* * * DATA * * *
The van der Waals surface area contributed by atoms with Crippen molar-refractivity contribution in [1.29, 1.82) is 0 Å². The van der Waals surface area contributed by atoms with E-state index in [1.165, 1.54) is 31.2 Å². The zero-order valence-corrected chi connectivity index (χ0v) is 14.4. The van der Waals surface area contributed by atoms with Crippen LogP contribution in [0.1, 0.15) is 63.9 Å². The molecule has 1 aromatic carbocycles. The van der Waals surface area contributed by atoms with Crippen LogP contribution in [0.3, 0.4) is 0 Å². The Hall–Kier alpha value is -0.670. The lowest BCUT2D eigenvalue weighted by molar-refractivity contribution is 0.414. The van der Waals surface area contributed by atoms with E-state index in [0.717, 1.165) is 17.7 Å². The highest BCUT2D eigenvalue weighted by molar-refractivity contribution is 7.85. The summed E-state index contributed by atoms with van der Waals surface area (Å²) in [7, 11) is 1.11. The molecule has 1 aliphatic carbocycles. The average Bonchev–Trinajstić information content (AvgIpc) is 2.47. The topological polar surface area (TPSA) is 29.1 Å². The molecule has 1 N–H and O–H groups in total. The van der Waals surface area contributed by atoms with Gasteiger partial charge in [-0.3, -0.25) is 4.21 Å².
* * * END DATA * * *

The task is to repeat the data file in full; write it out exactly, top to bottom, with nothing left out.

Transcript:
The van der Waals surface area contributed by atoms with Crippen molar-refractivity contribution in [1.29, 1.82) is 0 Å². The van der Waals surface area contributed by atoms with E-state index in [1.165, 1.54) is 31.2 Å². The zero-order valence-corrected chi connectivity index (χ0v) is 14.4. The van der Waals surface area contributed by atoms with Crippen LogP contribution in [0.1, 0.15) is 63.9 Å². The molecule has 1 aromatic carbocycles. The van der Waals surface area contributed by atoms with Crippen LogP contribution in [0.3, 0.4) is 0 Å². The Hall–Kier alpha value is -0.670. The lowest BCUT2D eigenvalue weighted by molar-refractivity contribution is 0.414. The van der Waals surface area contributed by atoms with E-state index in [0.717, 1.165) is 17.7 Å². The highest BCUT2D eigenvalue weighted by molar-refractivity contribution is 7.85. The summed E-state index contributed by atoms with van der Waals surface area (Å²) in [7, 11) is 1.11. The molecule has 1 aliphatic carbocycles. The average Bonchev–Trinajstić information content (AvgIpc) is 2.47. The topological polar surface area (TPSA) is 29.1 Å². The molecule has 1 N–H and O–H groups in total. The van der Waals surface area contributed by atoms with Gasteiger partial charge in [-0.3, -0.25) is 4.21 Å².